Opinion | Persuading the Vaccine Holdouts

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To the Editor:

Again and again, The Times has interviewed the unvaccinated to understand their motivations. The reasons the unvaccinated give simply don’t matter (nor do their real reasons, if different). It’s past time for persuasion.

This is a worldwide health crisis and, at least in the United States, it is getting worse — when it could already have been suppressed, if everyone had got vaccinated promptly. More than 600,000 Americans have died, and, as you have reported, the caseload and death toll are sharply increasing because of the Delta variant.

The evidence is overwhelming that the vaccines work. Thus waiting to be vaccinated (much less resisting it) is irresponsible, antisocial behavior that the responsible majority has every right to suppress.

All Americans above the age of 12 must be vaccinated, whether or not they want to be, unless they have a valid medical reason. Severe penalties must be applied to resisters, so that few continue to resist. And paid time off work and rides to vaccine sites must be provided, though not cash. That would be rewarding irresponsibility. In this case, individual freedom must yield to the common good.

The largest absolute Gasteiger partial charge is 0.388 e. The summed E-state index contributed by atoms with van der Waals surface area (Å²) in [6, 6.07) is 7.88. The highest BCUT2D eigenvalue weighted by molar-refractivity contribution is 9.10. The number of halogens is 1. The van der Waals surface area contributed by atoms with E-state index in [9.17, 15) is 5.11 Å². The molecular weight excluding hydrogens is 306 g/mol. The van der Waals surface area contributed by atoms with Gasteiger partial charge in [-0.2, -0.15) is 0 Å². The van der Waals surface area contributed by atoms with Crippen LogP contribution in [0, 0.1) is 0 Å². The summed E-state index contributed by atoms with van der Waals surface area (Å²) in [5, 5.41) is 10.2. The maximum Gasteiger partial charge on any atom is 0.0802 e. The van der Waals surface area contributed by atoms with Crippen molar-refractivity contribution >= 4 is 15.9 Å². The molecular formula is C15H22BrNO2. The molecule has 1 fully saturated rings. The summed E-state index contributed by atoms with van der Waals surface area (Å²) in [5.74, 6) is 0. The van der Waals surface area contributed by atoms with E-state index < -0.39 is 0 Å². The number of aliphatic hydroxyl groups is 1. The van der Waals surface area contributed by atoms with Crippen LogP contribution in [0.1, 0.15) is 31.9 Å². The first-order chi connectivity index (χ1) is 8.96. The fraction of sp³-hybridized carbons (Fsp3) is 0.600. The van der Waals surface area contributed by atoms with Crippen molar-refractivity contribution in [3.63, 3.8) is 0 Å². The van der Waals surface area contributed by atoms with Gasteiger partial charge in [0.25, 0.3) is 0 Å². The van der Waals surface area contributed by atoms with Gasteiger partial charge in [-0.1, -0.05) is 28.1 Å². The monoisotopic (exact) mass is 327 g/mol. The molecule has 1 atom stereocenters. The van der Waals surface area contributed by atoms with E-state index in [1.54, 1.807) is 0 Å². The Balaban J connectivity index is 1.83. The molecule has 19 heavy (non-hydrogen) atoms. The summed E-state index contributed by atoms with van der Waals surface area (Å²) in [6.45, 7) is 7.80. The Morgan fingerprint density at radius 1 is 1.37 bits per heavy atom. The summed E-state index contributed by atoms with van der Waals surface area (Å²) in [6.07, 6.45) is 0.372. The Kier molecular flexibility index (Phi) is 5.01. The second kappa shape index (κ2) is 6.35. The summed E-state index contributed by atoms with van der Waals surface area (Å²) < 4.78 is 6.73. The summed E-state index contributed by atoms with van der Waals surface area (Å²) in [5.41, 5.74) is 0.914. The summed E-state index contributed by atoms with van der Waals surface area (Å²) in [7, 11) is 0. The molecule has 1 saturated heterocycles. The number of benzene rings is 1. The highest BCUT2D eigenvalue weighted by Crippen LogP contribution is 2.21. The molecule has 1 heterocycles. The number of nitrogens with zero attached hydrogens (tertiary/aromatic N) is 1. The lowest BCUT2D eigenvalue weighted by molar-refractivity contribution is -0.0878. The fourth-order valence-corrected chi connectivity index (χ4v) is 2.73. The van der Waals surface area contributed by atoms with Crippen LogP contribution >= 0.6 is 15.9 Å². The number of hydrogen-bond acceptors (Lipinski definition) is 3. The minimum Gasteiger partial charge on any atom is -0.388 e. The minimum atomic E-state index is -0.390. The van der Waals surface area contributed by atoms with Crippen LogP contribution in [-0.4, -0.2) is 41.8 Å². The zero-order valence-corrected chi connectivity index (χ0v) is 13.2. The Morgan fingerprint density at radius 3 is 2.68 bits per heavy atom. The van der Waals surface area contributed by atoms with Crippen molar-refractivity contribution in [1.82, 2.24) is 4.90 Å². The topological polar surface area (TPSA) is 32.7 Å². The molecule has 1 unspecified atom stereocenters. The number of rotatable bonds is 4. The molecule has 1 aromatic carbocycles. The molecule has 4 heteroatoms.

Ben Silverman
Playas de Rosarito, Mexico

To the Editor:

Re “What to Do With Our Covid Rage,” by Sarah Smarsh (Opinion guest essay, Sunday Review, Aug. 8):

At some point this country is going to need to pivot from trying to save the ones who don’t want to be saved and start focusing on the ones who do, by rolling out boosters at home and more aggressively providing vaccines to poorer nations. The Delta variant is only the current threat, but it didn’t originate in the United States. The best way to channel Covid anger is by putting the heft of this country behind a global vaccination effort to prevent future, and most certainly more deadly, variants and stop wasting our outrage on people who are never going to be convinced.

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